Cuban-American actor Nestor Carbonell told Efe that his new experience of playing the mayor of Gotham City in the latest big-screen installment of the "Batman" saga was like "living a dream.
"Straightforward, friendly and with a permanent smile on his face, and known for his role on the ABC television series "Lost," Carbonell said that he was finding it hard to hide his happiness at being at one of the best moments in his career to date and now he is enjoying the anticipation being generated by "The Dark Knight," which premieres July 18.
"I received a (text message) from my manager during a break in the filming of 'Lost' in Hawaii," Carbonell recalled. "The director (Christopher Nolan) wanted some of my material, and we sent him takes of 'Smoking Aces' and two days later the part was mine. It was like a dream.
"In the film, the 40-year-old native New Yorker portrays the mayor of a marred city that witnesses the birth of a terrible villain, the Joker, played by the late Heath Ledger.
"He's an idealistic guy ... (but) corruption ... forced him to compromise his principles to a certain extent. He's rigid, conceited, he thinks he has the power and is not content with what Batman's doing although they have the same enemy," Carbonell explained regarding his role. "He's a character with a spark.
"A mayor of Hispanic origin in a megalopolis? That might bring the figure of Los Angeles Mayor Antonio Villaraigosa to many people's minds.
"No, there's no resemblance to him," Carbonell said laughing. "I didn't think of him at the time I played (the character) but sure there are connections, although for Nolan it was just by chance, because (my) character doesn't speak Spanish and I don't have an accent when I speak English.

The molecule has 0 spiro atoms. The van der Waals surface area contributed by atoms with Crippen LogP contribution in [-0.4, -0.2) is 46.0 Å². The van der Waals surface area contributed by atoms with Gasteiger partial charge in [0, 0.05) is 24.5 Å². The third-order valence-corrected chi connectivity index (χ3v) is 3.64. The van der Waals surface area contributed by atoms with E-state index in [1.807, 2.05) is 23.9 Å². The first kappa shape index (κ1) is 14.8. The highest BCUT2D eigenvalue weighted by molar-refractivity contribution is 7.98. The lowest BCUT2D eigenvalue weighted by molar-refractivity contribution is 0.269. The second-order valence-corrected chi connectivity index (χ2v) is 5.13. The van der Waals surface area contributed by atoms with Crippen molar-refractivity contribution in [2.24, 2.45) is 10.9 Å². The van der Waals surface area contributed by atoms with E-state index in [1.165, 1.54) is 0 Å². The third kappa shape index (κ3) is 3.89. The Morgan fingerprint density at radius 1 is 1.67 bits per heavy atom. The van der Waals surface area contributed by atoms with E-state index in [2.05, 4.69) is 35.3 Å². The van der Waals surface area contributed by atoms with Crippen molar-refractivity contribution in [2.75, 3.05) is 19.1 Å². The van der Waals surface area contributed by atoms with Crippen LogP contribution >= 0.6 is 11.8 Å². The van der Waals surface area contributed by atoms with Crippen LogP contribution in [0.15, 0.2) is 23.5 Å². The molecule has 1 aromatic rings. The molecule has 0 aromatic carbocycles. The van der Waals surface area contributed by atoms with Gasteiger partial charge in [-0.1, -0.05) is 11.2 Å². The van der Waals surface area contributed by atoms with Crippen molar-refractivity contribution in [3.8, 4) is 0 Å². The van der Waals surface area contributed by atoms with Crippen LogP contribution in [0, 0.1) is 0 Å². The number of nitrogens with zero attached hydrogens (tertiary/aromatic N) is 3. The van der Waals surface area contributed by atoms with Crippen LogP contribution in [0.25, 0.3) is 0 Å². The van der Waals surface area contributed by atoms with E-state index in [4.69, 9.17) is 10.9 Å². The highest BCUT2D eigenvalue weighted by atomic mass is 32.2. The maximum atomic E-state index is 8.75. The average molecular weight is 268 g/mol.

"Carbonell is very popular on "Lost" for his character of Richard Alpert, a mysterious man who never ages and whom the actor has signed a contract to play in nine episodes during the show's fifth season."I love the series. I have so interesting and so complete a character ... The secrets the creators are keeping are held back even from the cast," the actor admitted.
During the interview with Efe, Carbonell spoke about his work with the same passion with which he discusses his Spanish roots - from his grandparents - and he commented on the improvement in the Los Angeles Lakers since the arrival of Spaniard Pau Gasol.
Currently, Carbonell is focused on raising money to make a film from the screenplay he wrote based on the book "Contra toda esperanza," by Cuban political prisoner Armando Valladares.
Having fulfilled one of the dreams of his youth, screenwriting, Carbonell said to Efe, "In reality, I want to do what you do. Shall we change places?"